Podcasts & RSS Feeds
Most Active Stories
- No, Chinese investors aren't 'buying up Detroit' – but they do have an eye on the Motor City
- If Arizona's bill to discriminate surprises you, you won't believe what's legal in Michigan
- The average Michigan family needs $52,330 a year to 'make ends meet'
- Watch a time-lapse video of the ice forming on the Great Lakes
- What all the snow and ice will mean for Great Lakes water levels
Thu December 26, 2013
Bill would prohibit asset forfeiture without conviction
A state lawmaker wants to make it illegal to seize people's assets if they have not been convicted of a crime.
Right now in Michigan, law enforcement can seize your car, your house, or other things you own as part of an investigation, even if it results in no criminal charges.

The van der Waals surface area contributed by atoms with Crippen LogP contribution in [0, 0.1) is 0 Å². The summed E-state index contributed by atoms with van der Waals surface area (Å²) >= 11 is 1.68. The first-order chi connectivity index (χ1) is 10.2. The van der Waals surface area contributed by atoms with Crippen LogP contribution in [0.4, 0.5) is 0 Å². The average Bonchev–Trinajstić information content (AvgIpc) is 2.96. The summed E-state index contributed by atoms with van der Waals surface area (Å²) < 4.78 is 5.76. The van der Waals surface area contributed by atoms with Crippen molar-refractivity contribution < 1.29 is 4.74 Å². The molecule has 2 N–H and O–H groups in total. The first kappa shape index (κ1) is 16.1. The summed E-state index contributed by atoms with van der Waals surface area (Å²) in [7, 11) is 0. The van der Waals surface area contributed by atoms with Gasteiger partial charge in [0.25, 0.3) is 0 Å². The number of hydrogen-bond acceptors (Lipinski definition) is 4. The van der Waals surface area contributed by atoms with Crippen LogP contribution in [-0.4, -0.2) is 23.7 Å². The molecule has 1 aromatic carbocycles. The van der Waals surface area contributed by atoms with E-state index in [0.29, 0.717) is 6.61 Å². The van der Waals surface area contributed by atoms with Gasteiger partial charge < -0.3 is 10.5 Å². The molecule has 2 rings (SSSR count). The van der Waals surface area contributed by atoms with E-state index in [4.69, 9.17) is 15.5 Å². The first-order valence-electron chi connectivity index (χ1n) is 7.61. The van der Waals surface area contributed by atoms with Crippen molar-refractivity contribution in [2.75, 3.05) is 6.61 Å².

The bill’s sponsor says that runs afoul of the basic things we learn in grade-school civics.
“Innocent until proven guilty, unreasonable search and seizure, due process, all of these core constitutional principles are evoked when you're talking about a process where the government is taking a citizen's assets and there is no finding of any guilt,” says State Rep. Jeff Irwin (D-Ann Arbor).
According to a Michigan State Police report, asset seizures brought in $22.4 million for state and local law enforcement agencies in 2012.
A spokeswoman for the state police says the department is reviewing the legislation and has not yet taken a position on it.